frustrate

[ fruhs-treyt ]
/ ˈfrʌs treɪt /

verb (used with object), frus·trat·ed, frus·trat·ing.

to make (plans, efforts, etc.) worthless or of no avail; defeat; nullify: The student's indifference frustrated the teacher's efforts to help him.
to disappoint or thwart (a person): a talented woman whom life had frustrated.

verb (used without object), frus·trat·ed, frus·trat·ing.

to become frustrated: His trouble is that he frustrates much too easily.

adjective

Obsolete. frustrated.

QUIZZES

Fend Off Sciolism With This Word Of The Day Quiz
Are you the Cinderella of this week’s quiz? Test your memory on the words and definitions from March 23–29.
Question 1 of 7
schlep

Origin of frustrate

1400–50; late Middle English < Latin frustrātus, past participle of frustrārī, verbal derivative of frustrā in vain

OTHER WORDS FROM frustrate

frus·trat·er, nounfrus·trat·ing·ly, adverbfrus·tra·tive [fruhs-trey-tiv, -truh-] /ˈfrʌs treɪ tɪv, -trə-/, adjectivere·frus·trate, verb (used with object), re·frus·trat·ed, re·frus·trat·ing.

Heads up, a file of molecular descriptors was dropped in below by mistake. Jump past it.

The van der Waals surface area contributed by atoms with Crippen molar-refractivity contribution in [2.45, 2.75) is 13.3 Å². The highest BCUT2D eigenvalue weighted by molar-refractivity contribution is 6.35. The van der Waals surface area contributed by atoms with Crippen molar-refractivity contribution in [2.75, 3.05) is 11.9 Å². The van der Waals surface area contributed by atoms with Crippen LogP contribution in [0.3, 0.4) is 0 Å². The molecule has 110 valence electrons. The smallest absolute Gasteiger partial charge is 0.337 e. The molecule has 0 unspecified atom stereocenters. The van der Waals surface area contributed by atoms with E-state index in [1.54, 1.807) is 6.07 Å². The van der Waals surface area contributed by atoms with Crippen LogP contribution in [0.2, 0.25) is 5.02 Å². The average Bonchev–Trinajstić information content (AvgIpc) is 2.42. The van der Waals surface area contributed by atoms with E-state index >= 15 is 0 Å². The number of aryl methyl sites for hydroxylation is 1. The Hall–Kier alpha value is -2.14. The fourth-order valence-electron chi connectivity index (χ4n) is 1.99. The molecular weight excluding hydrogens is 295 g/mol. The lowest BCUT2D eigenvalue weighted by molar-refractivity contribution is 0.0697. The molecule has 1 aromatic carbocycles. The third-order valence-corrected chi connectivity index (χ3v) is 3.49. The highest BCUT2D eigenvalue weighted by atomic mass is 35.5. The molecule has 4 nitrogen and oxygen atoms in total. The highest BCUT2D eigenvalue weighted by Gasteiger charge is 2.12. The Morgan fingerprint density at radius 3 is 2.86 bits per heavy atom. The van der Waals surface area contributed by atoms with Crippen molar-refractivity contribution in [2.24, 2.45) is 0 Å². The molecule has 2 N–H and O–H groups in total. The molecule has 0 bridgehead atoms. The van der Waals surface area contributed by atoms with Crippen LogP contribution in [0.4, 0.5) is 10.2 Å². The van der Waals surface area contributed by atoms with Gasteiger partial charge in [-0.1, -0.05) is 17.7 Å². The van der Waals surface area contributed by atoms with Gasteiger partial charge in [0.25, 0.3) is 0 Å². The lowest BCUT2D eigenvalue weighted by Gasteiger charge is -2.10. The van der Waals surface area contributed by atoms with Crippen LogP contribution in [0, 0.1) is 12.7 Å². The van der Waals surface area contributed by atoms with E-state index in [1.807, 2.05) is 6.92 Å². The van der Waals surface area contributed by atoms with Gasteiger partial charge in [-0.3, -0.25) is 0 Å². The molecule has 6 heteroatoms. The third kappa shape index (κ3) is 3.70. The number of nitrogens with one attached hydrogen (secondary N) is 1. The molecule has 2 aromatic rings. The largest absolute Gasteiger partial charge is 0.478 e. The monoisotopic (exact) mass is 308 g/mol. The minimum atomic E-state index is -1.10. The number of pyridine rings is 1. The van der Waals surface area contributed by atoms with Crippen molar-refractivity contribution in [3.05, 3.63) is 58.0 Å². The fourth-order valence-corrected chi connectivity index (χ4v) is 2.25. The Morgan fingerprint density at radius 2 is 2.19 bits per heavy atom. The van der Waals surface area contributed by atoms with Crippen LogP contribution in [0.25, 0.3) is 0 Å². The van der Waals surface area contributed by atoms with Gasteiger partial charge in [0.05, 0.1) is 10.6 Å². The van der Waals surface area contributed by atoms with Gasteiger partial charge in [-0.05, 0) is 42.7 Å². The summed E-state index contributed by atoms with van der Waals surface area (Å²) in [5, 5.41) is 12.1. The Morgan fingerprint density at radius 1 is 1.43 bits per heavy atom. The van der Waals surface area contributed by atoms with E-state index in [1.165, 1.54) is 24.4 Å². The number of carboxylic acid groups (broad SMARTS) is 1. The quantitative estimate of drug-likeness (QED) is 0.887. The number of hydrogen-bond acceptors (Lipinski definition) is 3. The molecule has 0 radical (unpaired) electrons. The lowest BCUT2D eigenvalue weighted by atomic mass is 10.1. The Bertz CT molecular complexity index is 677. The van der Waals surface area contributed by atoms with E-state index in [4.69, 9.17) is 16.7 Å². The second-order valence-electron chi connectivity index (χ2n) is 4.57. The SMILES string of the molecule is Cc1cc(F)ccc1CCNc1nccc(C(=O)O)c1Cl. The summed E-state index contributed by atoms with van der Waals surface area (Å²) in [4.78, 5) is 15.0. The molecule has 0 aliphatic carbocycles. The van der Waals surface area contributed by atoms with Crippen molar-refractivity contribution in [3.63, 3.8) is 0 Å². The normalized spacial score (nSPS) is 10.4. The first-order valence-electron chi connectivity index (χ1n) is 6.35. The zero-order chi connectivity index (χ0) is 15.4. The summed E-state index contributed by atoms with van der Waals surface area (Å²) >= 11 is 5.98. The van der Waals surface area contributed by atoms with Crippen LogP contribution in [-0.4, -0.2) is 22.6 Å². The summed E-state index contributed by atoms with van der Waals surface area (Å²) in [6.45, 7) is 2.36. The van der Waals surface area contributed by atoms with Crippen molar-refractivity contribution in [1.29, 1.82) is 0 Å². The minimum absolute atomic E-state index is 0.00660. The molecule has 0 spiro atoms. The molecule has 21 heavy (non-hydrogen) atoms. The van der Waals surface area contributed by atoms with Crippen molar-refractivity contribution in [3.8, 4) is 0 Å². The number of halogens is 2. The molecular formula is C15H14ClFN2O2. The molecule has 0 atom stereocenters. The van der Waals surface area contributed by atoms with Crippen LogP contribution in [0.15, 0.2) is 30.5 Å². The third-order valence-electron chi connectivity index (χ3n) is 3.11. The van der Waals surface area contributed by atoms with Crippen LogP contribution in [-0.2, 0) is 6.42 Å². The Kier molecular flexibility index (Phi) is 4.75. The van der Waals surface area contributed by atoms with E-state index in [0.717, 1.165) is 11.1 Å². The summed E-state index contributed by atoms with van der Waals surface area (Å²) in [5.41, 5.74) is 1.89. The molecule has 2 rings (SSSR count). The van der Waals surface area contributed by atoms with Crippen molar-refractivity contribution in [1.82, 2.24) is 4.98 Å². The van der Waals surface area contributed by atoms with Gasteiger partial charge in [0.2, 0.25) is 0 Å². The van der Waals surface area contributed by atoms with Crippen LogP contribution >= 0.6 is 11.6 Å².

Dictionary.com Unabridged Based on the Random House Unabridged Dictionary, © Random House, Inc. 2020

Example sentences from the Web for frustrate

British Dictionary definitions for frustrate

frustrate
/ (frʌˈstreɪt) /

verb (tr)

to hinder or prevent (the efforts, plans, or desires) of; thwart
to upset, agitate, or tireher constant complaints began to frustrate him

adjective

archaic frustrated or thwarted; baffled

Derived forms of frustrate

frustrater, noun

Word Origin for frustrate

C15: from Latin frustrāre to cheat, from frustrā in error
Collins English Dictionary - Complete & Unabridged 2012 Digital Edition © William Collins Sons & Co. Ltd. 1979, 1986 © HarperCollins Publishers 1998, 2000, 2003, 2005, 2006, 2007, 2009, 2012